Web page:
Safe Use of Opioids
“I was very worried about being addicted to the narcotic pain medication.”-David, Paciente
With two surgeries back-to-back, first for a knee and then for an elbow, David Toy knows about intense pain. His doctor prescribed opioids to help with that.
“Having the pain medication helped to kind of offset some of that, some of that really high pain that I was having. But then after the few days I just wanted not to have that effect that I was feeling very loopy and feeling somewhat out of it with the narcotic pain medication.”-David, Patient
Considering the potentially addictive nature of narcotic pain medications or opioids, it’s not unusual for patients to be concerned about taking them. But medical experts say they can be used safely, if they are prescribed in small doses for short periods of time.
“If you use narcotics how they’re intended to be used in the short term, again, for that post-operative pain, it’s very rare that you will develop addiction.”-Dr. Julie Freed, MD, Anesthesiologist
“Many patients have fear of opioids because ‘oh my goodness, if you give me these, I’ll get hooked.’ And if you don’t have addiction, a several days supply of opioids in a dental or surgical situation or after an emergency room visit is perfectly fine. Nobody’s going to get addicted.”-Dr. Michael Miller, Addiction Medicine Physician
There are some possible side effects from taking opioids. These include extreme tiredness or low blood pressure, trouble breathing, nausea, confusion, itching or hives, constipation. The risk of addiction is very low when opioids are given for a short time to relieve acute pain. Still, experts warn they are a very potent medication that can be abused. So, it’s important to make sure you store them and dispose of any unused pills safely.
“Don't keep extras around the house; if they have to be in the house keep them locked up. And when you're done, take them to the med drop. Dispose of them safely because extra opioid supplies in the home are a vehicle not only for addiction but for overdose deaths in kids and people of all ages.” -Dr. Michael Miller, Addiction Medicine Physician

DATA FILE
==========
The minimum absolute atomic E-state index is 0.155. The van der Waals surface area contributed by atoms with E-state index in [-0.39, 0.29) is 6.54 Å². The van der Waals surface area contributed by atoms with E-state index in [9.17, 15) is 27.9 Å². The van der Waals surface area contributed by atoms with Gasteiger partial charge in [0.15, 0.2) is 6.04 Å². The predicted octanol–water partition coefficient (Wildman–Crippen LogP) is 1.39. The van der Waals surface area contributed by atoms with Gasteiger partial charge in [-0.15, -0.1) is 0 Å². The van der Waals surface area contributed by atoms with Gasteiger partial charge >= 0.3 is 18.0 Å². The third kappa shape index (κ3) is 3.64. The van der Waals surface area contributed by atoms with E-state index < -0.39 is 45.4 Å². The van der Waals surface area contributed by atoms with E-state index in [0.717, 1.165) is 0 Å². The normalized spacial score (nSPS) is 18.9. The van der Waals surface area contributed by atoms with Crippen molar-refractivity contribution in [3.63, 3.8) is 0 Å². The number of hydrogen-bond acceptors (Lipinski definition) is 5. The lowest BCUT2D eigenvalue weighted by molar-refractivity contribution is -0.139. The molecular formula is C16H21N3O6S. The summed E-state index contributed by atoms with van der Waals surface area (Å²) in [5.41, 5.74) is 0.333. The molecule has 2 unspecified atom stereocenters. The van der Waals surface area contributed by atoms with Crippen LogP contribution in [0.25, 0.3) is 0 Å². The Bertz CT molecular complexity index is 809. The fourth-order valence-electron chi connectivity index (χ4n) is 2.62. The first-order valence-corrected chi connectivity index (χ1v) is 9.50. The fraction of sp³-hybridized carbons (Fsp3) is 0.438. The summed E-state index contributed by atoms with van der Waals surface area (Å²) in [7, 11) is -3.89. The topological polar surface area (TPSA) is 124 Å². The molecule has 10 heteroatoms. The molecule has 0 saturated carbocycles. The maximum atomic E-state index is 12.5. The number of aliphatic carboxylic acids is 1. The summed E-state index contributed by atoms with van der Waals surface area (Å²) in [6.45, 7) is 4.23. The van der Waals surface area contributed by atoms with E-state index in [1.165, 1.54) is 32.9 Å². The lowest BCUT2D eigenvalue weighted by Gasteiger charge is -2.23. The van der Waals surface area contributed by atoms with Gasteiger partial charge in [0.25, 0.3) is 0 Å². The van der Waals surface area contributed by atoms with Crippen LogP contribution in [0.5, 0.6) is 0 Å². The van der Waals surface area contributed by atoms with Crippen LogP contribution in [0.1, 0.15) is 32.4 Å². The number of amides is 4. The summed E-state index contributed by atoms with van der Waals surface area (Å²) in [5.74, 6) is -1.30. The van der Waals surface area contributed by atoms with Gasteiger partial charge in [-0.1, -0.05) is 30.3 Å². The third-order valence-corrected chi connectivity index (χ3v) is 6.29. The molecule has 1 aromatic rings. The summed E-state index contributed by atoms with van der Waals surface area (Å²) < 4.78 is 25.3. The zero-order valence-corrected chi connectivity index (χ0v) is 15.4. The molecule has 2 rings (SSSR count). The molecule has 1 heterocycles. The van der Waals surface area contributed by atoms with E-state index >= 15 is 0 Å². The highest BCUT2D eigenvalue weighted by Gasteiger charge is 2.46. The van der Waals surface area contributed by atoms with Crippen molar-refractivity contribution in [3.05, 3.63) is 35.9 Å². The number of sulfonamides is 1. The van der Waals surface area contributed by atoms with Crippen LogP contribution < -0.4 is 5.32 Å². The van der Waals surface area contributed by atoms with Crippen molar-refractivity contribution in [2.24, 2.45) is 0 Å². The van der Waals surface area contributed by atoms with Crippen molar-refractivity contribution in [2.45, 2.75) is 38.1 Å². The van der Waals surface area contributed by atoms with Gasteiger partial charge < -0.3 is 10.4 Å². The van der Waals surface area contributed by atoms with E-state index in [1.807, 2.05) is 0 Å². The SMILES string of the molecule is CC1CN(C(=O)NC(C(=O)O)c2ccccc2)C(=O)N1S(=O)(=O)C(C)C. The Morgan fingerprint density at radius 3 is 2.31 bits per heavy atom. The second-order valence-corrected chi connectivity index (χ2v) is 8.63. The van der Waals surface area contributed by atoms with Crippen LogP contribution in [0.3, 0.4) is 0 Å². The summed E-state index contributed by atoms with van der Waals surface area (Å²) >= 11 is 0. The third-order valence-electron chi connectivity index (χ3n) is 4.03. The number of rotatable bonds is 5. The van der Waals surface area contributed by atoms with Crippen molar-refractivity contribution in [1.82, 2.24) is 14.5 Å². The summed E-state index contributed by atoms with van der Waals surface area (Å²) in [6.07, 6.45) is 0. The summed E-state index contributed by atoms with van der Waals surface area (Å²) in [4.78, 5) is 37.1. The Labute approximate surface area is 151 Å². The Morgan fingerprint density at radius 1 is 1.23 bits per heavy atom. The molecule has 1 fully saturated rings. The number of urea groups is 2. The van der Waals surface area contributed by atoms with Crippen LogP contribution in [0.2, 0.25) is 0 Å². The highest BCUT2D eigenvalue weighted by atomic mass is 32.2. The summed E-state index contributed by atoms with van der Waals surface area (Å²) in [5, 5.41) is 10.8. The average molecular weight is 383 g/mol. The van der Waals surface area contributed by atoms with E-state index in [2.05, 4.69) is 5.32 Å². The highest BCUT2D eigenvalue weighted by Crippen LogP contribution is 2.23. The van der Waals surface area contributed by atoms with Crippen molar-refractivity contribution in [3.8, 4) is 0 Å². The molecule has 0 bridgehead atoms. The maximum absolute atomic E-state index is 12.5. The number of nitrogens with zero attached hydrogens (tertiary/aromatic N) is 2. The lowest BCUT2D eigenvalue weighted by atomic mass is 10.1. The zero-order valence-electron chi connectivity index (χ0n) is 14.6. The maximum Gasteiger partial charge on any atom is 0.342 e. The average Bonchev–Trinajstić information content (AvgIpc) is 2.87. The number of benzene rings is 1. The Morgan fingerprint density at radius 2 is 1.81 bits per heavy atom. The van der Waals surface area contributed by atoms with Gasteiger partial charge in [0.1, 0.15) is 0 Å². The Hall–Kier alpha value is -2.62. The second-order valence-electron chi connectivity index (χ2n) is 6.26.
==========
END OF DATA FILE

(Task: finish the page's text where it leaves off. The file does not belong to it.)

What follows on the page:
To find a safe place to get rid of opioids you no longer need, check the internet for medication disposal sites in your area. The reason opioids are often prescribed is fairly simple. By reducing pain from an injury or surgery, a patient can more quickly get back to their usual activities.
“It’s just if it’s not monitored properly that’s when it becomes a problem. That’s why I think it’s important to ask questions with your doctor…what is my risk factor? Why am I being given this? Are there other alternatives?”-Matthew Hearing, Assistant Professor, Biomedical Science
Regular follow-ups with your doctor will also help ensure that you are not becoming too reliant on the opioids. Your doctor should monitor your pain level which should improve as you heal, allowing the doctor to lower your dose or even switch you to some non-opioid alternative.
“Especially with narcotic medication they would check up and make sure I wasn’t, you know, abusing it, that I was taking it for pain. But at the same time, even with reassurance from the doctors for me, I was very concerned. Very concerned to the point where I know I would voice that with my doctor and the doctor listened very intently with what my concerns were and understood.”-David, Patient
If you or your doctor are concerned about your use of opioids for pain management, there are other options that may work even better for you with fewer risks or side effects. These could include: Acetaminophen (such as Tylenol), aspirin or ibuprofen (like Advil), Behavioral therapy to learn how to respond to pain triggers, Exercise and weight loss, Medications if you are depressed by the pain, Acupuncture, or Massage.
The bottom line is as a patient, you owe it to yourself to get the safest, most effective pain relief possible. Opioids, when taken as prescribed and monitored by your doctor can be a safe part of your pain management plan.
Animation Copyright © Milner-Fenwick